Some bulls on the company will likely reference the Starbucks phenomenon whereby that chain purposely opens locations near each other in order to reduce the size of waiting lines during busy peak times. But this is different. Shake Shack has told its investors that it sees room for 450 locations in the U.S. alone. If your ultimate goal is to build 9 locations in every state, it probably does not make a lot of sense to have two in the same mall.

The bigger point has large implications for the industry. As more and more big box anchor stores close their mall locations (Sears, JC Penney, Macy’s, etc), landlords are trying to fill the spaces fast. And with so many bricks and mortar retailers struggling to compete in the e-commerce world, restaurants are an easy way to fill space.

It should not be hard to see the problem with this plan in the long run. With minimal population growth and declining mall traffic, over time there will be less of a need for restaurants at these locations, not more. And yet the industry continues to grow seats far faster than consumer spending. We are seeing the result already; less traffic per location, and thus less revenue and falling profits.

Shake Shack might be able to get away with overbuilding for a while, mainly because the chain started in New York and is brand new to most consumers as they expand across the country. But five years from now we are likely to look back and see that it was silly to have two Shake Shacks at King of Prussia (assuming mall trends continue in a similar trajectory).

As a long-time investor in the restaurant space, the current landscape is challenging. On one hand, Wall Street is giving many companies (not Shake Shack) meager valuations due to falling customer traffic. On the other hand, if the industry continues to build new locations for the sake of growth (and not due to demand exceeding supply), it will make it hard for any chain to post impressive financial returns.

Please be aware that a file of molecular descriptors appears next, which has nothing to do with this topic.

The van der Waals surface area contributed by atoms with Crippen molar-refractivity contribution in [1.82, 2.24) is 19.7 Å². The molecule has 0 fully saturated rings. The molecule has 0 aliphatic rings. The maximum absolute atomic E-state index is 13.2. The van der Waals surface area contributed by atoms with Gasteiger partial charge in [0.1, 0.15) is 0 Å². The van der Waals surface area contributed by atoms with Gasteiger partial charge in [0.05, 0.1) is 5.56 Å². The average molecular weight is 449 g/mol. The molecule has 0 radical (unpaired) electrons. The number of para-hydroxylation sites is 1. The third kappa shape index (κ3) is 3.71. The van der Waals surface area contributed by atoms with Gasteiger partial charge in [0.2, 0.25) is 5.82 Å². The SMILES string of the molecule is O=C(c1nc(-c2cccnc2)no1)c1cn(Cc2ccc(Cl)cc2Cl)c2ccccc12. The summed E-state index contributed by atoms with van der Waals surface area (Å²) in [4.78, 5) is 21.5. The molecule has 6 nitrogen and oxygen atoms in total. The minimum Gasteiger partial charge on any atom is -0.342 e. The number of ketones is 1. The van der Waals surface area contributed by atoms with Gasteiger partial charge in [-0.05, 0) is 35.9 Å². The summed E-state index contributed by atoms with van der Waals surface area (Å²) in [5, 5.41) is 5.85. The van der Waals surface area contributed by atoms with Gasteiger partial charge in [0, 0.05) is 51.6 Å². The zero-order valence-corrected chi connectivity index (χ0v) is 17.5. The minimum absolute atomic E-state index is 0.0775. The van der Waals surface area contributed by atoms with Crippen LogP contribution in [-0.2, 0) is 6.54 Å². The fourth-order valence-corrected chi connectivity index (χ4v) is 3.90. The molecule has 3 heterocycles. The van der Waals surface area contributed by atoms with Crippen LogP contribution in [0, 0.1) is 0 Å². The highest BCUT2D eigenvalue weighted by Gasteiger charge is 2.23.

How should investors approach these dynamics? Well, it looks like the franchising route might be the best way to limit downside risk. While lower sales will impact royalty streams for the franchisor, fixed cost deleveraging will impact the bottom line far more severely, and that will sting the franchisee first and foremost.

Shake Shack management would argue otherwise. In fact, during their latest conference call they bragged about having a second unit at King of Prussia mall. Essentially, they argue that it was a wise move as long as they sell more burgers cumulatively with a second location. After all, if the demand is there, why not book the sales?

However, this assumes that the demand will be steady and/or rising over time. Once Shake Shack loses its “newness” and more competing chains invade their turf targeting the same customers, we could very well see demand for their burgers fall considerably. Enough that two locations make little sense.